Bull Call Spread An Alternative to the Covered Call

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Bull Call Spread: An Alternative to the Covered Call

As an alternative to writing covered calls, one can enter a bull call spread for a similar profit potential but with significantly less capital requirement. In place of holding the underlying stock in the covered call strategy, the alternative bull call spread strategy requires the investor to buy deep-in-the-money call options instead.

Since the objective of writing covered calls is to earn premiums, it makes sense to sell near-month options as time decay is at its greatest for these options. Hence, the two strategies that we are comparing will involve selling near-month slightly out-of-the-money call options.

Example

Suppose we have a stock XYZ currently trading at $50 in June and the JUL 55 call is priced at $2 while a JUL 45 call is priced at $5.50.

Investor A enters a bull call spread by buying the JUL 45 call while selling the JUL 55 call. His upfront investment is $550 (long call) – $200 (short call) = $350.

Investor B does a covered write by buying 100 shares of XYZ at $50 each and selling a JUL 55 call. His upfront investment is $5000 (long stock) – $200 (short call) = $4800.

The table below shows their profit/loss at various stock price on expiration date.

Strategy Upfront Investment Stock Price on Expiration Date
Below $45 $45 $50 $55 & Above
Bull Call Spread $350 -$350 -$350 +$150 +$650
Covered Call $4800 Unlimited -$300 +$200 +$700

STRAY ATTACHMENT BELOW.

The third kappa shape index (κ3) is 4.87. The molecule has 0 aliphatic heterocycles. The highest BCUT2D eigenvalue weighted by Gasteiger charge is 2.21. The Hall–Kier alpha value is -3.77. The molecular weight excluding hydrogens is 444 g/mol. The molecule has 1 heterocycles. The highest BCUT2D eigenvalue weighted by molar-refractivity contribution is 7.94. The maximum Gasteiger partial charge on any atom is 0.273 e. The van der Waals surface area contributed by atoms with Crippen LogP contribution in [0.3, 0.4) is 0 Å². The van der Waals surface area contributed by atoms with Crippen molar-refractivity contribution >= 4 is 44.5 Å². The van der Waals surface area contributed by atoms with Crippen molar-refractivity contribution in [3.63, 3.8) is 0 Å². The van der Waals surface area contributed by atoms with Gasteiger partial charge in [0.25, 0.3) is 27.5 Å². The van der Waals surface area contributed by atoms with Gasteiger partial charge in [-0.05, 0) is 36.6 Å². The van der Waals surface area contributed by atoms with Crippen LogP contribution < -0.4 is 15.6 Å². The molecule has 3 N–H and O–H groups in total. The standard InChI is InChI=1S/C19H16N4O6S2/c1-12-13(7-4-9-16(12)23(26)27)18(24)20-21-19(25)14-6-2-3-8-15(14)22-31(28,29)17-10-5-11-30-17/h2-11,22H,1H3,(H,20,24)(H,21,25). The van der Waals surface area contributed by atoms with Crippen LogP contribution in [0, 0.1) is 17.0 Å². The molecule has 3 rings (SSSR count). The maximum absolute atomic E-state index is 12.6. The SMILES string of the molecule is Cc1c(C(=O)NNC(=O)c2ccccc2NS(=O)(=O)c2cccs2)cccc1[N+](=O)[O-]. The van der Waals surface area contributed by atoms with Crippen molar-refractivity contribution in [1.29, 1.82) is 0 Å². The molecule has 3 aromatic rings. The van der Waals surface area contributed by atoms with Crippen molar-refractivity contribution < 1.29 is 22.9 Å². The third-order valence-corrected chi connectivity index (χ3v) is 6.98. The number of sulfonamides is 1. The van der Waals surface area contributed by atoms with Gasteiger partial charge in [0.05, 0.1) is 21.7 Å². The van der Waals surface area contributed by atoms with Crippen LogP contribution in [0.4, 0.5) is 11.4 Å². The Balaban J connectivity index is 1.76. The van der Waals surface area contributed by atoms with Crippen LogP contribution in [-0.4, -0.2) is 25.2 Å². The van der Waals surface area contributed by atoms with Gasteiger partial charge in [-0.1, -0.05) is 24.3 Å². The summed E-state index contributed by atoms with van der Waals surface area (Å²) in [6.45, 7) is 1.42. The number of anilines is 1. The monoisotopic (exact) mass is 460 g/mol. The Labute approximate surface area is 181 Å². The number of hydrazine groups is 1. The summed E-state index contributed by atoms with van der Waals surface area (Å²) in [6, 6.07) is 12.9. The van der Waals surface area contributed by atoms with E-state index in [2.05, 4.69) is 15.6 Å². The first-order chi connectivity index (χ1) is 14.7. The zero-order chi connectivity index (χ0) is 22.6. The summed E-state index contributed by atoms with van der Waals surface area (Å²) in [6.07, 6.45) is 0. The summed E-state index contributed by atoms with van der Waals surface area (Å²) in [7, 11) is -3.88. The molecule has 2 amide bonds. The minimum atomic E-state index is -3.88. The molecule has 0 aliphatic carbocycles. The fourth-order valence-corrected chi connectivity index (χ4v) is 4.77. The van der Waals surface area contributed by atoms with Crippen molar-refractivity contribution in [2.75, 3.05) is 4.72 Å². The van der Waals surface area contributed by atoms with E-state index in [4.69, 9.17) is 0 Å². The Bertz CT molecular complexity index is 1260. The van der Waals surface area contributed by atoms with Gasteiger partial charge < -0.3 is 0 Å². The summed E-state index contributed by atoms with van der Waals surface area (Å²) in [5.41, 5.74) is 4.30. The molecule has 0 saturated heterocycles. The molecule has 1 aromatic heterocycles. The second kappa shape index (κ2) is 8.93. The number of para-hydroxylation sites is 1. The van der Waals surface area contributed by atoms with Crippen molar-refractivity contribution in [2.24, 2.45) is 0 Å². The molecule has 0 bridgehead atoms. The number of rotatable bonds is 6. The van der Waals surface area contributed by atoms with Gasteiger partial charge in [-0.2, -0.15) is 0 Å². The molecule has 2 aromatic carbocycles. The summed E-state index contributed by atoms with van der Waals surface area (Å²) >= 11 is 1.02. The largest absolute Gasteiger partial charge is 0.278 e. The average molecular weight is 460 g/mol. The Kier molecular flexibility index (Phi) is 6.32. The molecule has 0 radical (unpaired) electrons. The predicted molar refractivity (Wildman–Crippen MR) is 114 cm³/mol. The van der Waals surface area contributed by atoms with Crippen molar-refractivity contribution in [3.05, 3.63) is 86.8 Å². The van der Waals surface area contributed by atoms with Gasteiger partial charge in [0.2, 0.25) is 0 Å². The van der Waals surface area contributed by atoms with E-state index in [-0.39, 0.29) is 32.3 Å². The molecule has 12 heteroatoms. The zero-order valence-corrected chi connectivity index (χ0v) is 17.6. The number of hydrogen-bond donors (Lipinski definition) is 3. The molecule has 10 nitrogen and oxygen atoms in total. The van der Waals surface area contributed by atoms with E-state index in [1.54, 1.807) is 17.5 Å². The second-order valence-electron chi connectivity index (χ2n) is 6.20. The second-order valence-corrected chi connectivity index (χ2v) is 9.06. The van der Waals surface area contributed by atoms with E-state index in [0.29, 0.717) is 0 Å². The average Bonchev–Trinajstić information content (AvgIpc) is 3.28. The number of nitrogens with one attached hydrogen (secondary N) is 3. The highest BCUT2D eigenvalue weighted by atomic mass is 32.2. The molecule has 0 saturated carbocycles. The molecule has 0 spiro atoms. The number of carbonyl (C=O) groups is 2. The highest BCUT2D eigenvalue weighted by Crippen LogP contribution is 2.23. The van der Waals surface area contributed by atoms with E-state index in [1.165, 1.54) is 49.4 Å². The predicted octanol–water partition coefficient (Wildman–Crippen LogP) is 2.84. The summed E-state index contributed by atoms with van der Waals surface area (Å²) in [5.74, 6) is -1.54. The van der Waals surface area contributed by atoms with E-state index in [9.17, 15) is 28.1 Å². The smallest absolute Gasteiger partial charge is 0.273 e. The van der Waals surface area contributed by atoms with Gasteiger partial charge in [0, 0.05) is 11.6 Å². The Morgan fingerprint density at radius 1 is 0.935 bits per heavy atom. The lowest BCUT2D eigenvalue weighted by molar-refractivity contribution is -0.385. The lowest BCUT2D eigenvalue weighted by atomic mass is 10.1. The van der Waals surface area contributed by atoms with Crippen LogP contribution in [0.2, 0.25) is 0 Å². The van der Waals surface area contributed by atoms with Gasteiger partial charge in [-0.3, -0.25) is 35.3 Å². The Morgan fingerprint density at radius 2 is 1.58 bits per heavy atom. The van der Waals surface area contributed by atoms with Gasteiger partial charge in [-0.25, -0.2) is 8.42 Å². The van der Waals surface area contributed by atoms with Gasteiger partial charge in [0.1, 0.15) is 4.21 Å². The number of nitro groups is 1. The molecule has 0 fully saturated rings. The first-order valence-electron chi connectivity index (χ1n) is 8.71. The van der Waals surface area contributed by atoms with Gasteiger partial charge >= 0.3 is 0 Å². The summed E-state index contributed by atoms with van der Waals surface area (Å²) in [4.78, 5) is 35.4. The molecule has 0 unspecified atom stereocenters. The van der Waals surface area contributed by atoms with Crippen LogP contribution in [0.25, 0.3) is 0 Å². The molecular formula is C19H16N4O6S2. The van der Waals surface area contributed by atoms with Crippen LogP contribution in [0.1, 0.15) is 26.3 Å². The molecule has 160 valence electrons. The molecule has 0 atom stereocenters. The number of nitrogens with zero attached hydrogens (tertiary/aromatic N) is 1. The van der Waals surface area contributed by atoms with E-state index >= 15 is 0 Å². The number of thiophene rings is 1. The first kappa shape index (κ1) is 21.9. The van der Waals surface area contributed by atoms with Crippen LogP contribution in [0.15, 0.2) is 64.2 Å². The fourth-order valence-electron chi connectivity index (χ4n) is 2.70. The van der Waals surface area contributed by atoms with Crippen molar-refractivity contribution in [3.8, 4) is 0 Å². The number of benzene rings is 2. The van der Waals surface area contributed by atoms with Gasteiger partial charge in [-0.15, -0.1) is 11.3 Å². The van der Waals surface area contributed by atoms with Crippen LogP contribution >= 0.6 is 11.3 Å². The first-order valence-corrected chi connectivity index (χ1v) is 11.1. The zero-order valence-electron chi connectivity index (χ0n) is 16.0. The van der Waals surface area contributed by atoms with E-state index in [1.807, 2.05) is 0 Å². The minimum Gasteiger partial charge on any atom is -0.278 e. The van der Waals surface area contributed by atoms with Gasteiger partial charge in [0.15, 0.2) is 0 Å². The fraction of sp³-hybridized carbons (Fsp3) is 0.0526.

As can be seen, the maximum potential profit for the bull call spread is only slightly lesser than the covered call but the covered call has a potentially unlimited downside risk (all the way up to $4800 in potential losses).

Hence, the bull call spread is clearly a superior strategy to the covered call if the investor is willing to sacrifice some profits in return for higher leverage and significantly greater downside protection.

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Bull Call Spread: An Alternative to the Covered Call

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Bull Call Spread

The bull call spread option trading strategy is employed when the options trader thinks that the price of the underlying asset will go up moderately in the near term.

Bull call spreads can be implemented by buying an at-the-money call option while simultaneously writing a higher striking out-of-the-money call option of the same underlying security and the same expiration month.

Bull Call Spread Construction
Buy 1 ITM Call
Sell 1 OTM Call

By shorting the out-of-the-money call, the options trader reduces the cost of establishing the bullish position but forgoes the chance of making a large profit in the event that the underlying asset price skyrockets. The bull call spread option strategy is also known as the bull call debit spread as a debit is taken upon entering the trade.

Limited Upside profits

Maximum gain is reached for the bull call spread options strategy when the stock price move above the higher strike price of the two calls and it is equal to the difference between the strike price of the two call options minus the initial debit taken to enter the position.

The formula for calculating maximum profit is given below:

  • Max Profit = Strike Price of Short Call – Strike Price of Long Call – Net Premium Paid – Commissions Paid
  • Max Profit Achieved When Price of Underlying >= Strike Price of Short Call

Limited Downside risk

The bull call spread strategy will result in a loss if the stock price declines at expiration. Maximum loss cannot be more than the initial debit taken to enter the spread position.

The formula for calculating maximum loss is given below:

  • Max Loss = Net Premium Paid + Commissions Paid